Japan is known for not doing things half-heartedly. Devotion to and focus on the task at hand is regarded as admirable, whether it is office work, hobbies, or even housework, and the term majime (meaning dedicated, earnest, or even serious, depending on the context) is regarded as a desirable trait. This commitment to perfection extends even to leisure and relaxation. Japan has some of the most elevated options for relaxation anywhere, for those who want to switch off and immerse themselves in every way. The embrace of Onsen and Ryokan culture best exemplifies this.
The History of Onsen Culture
Onsen is the Japanese word for naturally occurring hot springs that dot the Japanese archipelago, from Hokkaido’s frozen north to Kyushu’s subtropical southern beaches.
The Nihon Shoki, or “Japanese chronicles,” which were completed in AD 720, discuss the origins of Onsen culture, with references to people bathing in Arima, near Kobe, and Dogo in Shikoku. These two baths are still in use today. Inns or ryokans, resorts, and other leisure facilities have sprouted up around the springs over the centuries, allowing bathers to extend their stay.
Bathing is much more than just a way to clean your body; in fact, one of the most important rules to follow when visiting an Onsen is to thoroughly wash yourself before entering the bath. It is, instead, a ritual that focuses on spiritual as well as physical cleansing. This practice, which has its origins in Shinto beliefs, is said to offer cures and relief for a variety of ailments, with the various compositions of water found throughout the country giving rise to a very specific type of tourism.
Traditionally, inns promised tired travelers a place to rest, rejuvenate in the waters, and enjoy a hearty meal before continuing on their journey. Today, ryokans provide both Japanese and international visitors with an authentic taste of local life as well as ways to spend their time away from the water. Meals are frequently served in traditional tatami rooms in the style of a kaiseki course menu, with seasonal ingredients sourced locally.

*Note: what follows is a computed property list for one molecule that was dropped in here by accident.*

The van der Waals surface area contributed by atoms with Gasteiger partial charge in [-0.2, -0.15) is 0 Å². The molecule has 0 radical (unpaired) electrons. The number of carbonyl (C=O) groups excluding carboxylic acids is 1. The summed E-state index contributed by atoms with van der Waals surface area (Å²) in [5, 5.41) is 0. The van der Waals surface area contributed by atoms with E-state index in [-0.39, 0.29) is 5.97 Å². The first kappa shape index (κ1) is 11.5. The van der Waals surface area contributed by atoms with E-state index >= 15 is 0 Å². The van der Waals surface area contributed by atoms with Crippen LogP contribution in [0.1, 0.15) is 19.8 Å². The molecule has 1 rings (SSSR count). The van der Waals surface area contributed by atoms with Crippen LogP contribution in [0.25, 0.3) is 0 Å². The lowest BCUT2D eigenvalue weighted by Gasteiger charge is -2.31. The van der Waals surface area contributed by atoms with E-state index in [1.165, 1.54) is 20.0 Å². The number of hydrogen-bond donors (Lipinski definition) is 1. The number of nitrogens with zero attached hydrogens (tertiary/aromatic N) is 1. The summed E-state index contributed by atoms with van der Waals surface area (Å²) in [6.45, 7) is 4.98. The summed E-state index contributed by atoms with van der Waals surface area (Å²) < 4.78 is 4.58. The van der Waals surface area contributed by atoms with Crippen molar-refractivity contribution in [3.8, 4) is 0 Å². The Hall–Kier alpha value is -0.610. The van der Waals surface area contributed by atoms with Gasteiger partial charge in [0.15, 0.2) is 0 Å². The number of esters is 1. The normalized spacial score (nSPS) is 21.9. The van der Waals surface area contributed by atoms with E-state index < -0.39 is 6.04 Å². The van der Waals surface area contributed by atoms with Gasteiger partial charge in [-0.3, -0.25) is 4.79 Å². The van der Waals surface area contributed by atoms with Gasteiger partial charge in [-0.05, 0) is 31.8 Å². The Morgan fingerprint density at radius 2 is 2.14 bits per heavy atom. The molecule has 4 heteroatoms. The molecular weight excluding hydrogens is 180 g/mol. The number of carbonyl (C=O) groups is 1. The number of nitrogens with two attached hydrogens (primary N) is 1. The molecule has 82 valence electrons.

The Ryokan Collection was Japan’s first such inn consortium. It was founded in 2004 and currently operates 47 luxury ryokan throughout Japan. “All of our member ryokans must go through a rigorous screening process to ensure they are the best of the best,” CEO Hiroki Fukunaga says. The Ryokan Collection, which includes names like Beniya Mukayu in Ishikawa (the site of a former Buddhist temple) and Gra Kadan in Hakone (a famous retreat used by Japan’s royal family), offers visitors some of the best in luxury experiences, whether for city breaks or stays deep in the countryside.
The hospitality of Omotenashi
Another factor that makes a stay in a Japanese ryokan or Onsen resort appealing is the emphasis on omotenashi, or hospitality. “Our ryokan owners are celebrities from their respective regions,” Fukunaga continues. Using these networks, we can provide a variety of unique experiences for visitors.” Guests can expect attention to detail that ensures the highest level of hospitality and that their every desire is met.
Another ryokan where omotenashi hospitality knows no bounds can be found in the northern Honshu prefecture of Akita. Wabizakura was built from an old chalet and is located near the ancient samurai town of Kakunodate and the shores of Lake Tazawa.
The ryokan, which is located in an area rich in natural onsen, has its own private baths as well as a stargazing deck where guests can enjoy the tranquillity of the night sky while bathing. This aspect of Wabizakura is a major draw for visitors. “Perfect for stargazing, our area, Kadoya, is known for its clear skies, virgin landscape, and nostalgic history,” says Ayumi Takahashi of the ryokan’s guest relations team.
A new direction
However, not all ryokans and onsens are completely traditional. Some resorts are increasingly offering guests a Japanese experience with a modern twist. Zaborin, on Japan’s wild northern island of Hokkaido, for example, combines the authentic ryokan experience with contemporary touches such as art exhibitions. Aborin also has indoor and outdoor onsens that are surrounded by a white birch forest. According to Tomoko Maruya, the resort’s head of marketing and communications, guests are invited not only to bathe but also to experience the essence of onsen: “It’s not only about cleaning yourself but also about experiencing tranquillity and revitalisation of the rich minerals in the hot water.”
One of the best things about ryokan and onsen is that they are evergreen: the changing of the seasons simply means that different cuisine and experiences are available. Plus, as any skier or snowboarder will tell you, there’s nothing like lying back in an onsen when the snow is thick all around and your limbs are aching from a day on the slopes. “Each region has its own seasonal character,” says Hiroki Fukunaga of The Ryokan Collection. Also, each season has its own seasonal food available, so you will have a wonderful experience whenever you visit Japan.” Japan provides visitors with numerous opportunities for exploration. Fortunately, it is in the pursuit of true relaxation that visitors can connect with centuries-old traditions that provide deepening cultural understanding as well as a sense of recharge. Open-minded visitors to Japan can find their own moment of zen in onsen and ryokan across the country.